However, even if your workplace will never be unionized, your actions as an employer can be scrutinized on the basis of employees engaging in “protected, concerted activity” to improve their pay and working conditions. For a summary of the cases that the NLRB has pursued against non-union employers, see the NLRB’s new website dedicated to their enforcement of that law. http://www.nlrb.gov/rights-we-protect/protected-concerted-activity

The NLRB has also been very busy telling non-union employers what can and can’t be in an employee policy manual. On March 18, 2015, the NLRB’s general counsel released a memo concerning those employment policies that the NLRB believes have a “chilling effect” on employees’ rights to engage in protected activities. http://www.nlrb.gov/reports-guidance/general-counsel-memos

Here are precautions you can take as an employer to avoid running afoul of the NLRB or a crafty plaintiffs’ employment lawyer that sues you for your “illegal” handbook policies: Continue reading Employee Free Speech on Facebook

Accommodating Pregnant Employees

Employers often face the question of how to reasonably accommodate pregnant employees. Many of my male (and some of my female) clients panic when they discover that one of their employees is pregnant. They fear that the pregnant employee won’t be able to do the work, that the employee will have some kind of workplace injury or that the employee won’t return to work after maternity leave.

Most employers walk on eggshells around their pregnant employees, even afraid to ask when the baby is due so that the employer can plan for work to get done while the employee is out on maternity leave. Overall, employers are just scared that they will inadvertently do something that will get them sued for pregnancy discrimination.

Their fear is not unfounded. The Equal Employment Opportunity Commission and the courts are taking a careful look at pregnancy discrimination. They want employers to reasonably accommodate the pregnant employee just as you would a disabled employee. You would do this anyway if the expectant mother had any pregnancy complications, such as gestational diabetes.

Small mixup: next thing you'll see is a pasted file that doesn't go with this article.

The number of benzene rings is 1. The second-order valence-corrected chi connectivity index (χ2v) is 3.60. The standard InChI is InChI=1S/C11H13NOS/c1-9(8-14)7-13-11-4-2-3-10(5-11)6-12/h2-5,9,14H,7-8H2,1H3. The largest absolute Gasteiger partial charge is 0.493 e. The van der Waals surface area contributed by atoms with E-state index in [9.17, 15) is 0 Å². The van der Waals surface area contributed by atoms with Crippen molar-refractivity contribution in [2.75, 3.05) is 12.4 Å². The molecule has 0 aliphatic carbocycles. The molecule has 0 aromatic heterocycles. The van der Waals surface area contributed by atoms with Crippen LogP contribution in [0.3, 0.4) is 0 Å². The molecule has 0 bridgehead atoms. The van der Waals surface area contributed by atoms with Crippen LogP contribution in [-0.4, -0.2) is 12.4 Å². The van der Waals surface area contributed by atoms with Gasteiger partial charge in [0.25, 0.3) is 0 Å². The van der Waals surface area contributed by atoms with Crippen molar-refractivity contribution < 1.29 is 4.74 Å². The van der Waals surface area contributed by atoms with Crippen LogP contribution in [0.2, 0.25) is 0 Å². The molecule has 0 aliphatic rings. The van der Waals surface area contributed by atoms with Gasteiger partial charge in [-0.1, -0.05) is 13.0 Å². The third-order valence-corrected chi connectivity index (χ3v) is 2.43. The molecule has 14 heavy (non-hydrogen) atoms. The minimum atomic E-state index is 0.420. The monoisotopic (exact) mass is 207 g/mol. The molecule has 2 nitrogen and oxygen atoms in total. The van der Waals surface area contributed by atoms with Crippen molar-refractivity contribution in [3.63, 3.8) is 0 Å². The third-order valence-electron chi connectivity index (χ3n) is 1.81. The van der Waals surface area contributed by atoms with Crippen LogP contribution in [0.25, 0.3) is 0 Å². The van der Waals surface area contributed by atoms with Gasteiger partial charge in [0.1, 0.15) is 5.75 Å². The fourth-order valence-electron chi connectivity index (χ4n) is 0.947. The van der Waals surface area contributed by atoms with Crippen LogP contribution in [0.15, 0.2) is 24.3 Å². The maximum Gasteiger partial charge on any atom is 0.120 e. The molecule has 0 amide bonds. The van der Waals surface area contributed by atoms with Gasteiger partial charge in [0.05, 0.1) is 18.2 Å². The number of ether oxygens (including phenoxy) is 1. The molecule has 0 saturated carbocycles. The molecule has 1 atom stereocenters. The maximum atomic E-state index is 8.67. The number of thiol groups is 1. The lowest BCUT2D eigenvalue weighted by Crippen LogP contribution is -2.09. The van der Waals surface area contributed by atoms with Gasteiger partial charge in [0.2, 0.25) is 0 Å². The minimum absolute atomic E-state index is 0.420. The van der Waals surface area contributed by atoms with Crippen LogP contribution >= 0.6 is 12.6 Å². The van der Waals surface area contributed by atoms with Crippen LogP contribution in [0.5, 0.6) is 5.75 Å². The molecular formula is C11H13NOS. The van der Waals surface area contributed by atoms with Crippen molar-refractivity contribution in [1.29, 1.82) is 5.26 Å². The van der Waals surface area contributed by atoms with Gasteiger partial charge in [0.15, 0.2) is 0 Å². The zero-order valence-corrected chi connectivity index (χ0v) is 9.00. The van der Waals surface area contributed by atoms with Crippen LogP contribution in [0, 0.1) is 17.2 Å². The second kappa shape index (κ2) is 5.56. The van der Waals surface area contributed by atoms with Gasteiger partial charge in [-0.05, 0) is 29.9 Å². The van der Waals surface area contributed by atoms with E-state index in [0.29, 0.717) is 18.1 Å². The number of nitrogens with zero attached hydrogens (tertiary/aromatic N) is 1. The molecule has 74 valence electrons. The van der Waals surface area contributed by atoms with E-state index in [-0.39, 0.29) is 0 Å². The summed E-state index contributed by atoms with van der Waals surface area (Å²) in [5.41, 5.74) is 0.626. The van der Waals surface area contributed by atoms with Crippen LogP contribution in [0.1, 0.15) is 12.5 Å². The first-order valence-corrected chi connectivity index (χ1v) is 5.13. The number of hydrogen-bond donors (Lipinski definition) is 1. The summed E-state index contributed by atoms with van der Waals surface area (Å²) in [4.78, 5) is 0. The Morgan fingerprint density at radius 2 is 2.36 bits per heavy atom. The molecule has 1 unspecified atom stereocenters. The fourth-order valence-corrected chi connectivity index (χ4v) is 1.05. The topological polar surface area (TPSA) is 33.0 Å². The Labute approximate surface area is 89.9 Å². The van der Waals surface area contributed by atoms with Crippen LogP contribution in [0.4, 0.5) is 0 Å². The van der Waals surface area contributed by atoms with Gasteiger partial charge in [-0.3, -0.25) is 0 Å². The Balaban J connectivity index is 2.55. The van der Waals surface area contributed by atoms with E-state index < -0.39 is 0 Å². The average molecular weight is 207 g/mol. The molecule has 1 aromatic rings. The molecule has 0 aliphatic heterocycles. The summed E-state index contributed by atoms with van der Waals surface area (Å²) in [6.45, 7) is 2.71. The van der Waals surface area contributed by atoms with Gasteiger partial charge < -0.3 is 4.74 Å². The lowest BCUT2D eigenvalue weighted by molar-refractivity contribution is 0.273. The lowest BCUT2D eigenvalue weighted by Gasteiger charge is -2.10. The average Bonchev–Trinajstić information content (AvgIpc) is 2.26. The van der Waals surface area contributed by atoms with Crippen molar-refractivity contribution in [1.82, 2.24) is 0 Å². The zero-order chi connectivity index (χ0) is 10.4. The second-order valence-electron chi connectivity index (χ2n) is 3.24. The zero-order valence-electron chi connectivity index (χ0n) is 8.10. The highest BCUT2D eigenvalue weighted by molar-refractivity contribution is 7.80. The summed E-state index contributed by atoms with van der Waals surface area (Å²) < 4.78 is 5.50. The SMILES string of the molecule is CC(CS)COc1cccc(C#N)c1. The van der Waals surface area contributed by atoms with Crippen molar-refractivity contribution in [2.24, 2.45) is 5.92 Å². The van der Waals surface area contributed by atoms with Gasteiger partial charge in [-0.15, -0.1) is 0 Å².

The only change is that now you would be wise to accommodate an employee who is having a normal, healthy pregnancy, if the employee asks for a reasonable accommodation.

A recent U.S. Supreme Court case held that a plaintiff can establish an initial case of pregnancy discrimination by showing that she is pregnant, that she sought some sort of reasonable accommodation for her condition, that the employer did not accommodate her, and that the employer did accommodate others “similar in their ability or inability to work.”

In other words, if you let other employees work light duty jobs from time to time, you need to allow your pregnant employee the same privilege. If you would allow an employee who has severe back problems to skip the duty of lifting heavy boxes, do the same for a pregnant employee is she asks for that accommodation. If standing at a cash register all day is hard on an expectant mother, offer a stool for her to sit on, just as you would an elderly employee.

Don’t be patronizing and assume that a pregnant employee can’t work or needs an accommodation. Allow her the dignity of working without help if she chooses. But if an accommodation is requested, you should engage the employee in a discussion (“the interactive process”) to determine what help she needs. You can decide together if her request is reasonable or if there are other equally effective options. Work willingly with your employee to help her out for a few months and she will most likely be glad to return after her maternity leave to be a very productive employee.

Here are a few other quick tips for dealing with pregnant employees: Continue reading Accommodating Pregnant Employees

Texas Employers Face Open Carry Law

It appears almost certain that the Texas legislature will pass and Governor Abbott will sign a bill allowing the open carrying of handguns in Texas. The law will go into effect by 2016. Visible handguns in belt or shoulder holsters can be carried by anyone currently licensed to carry a concealed handgun in Texas. There are 841,500 Texans, or about 5% of Texans 21 or older, who are current concealed handgun license holders.

Openly carrying a handgun will be prohibited in areas where concealed carrying is now banned: schools, bars, sporting events and businesses that have posted signs banning handguns on the premises.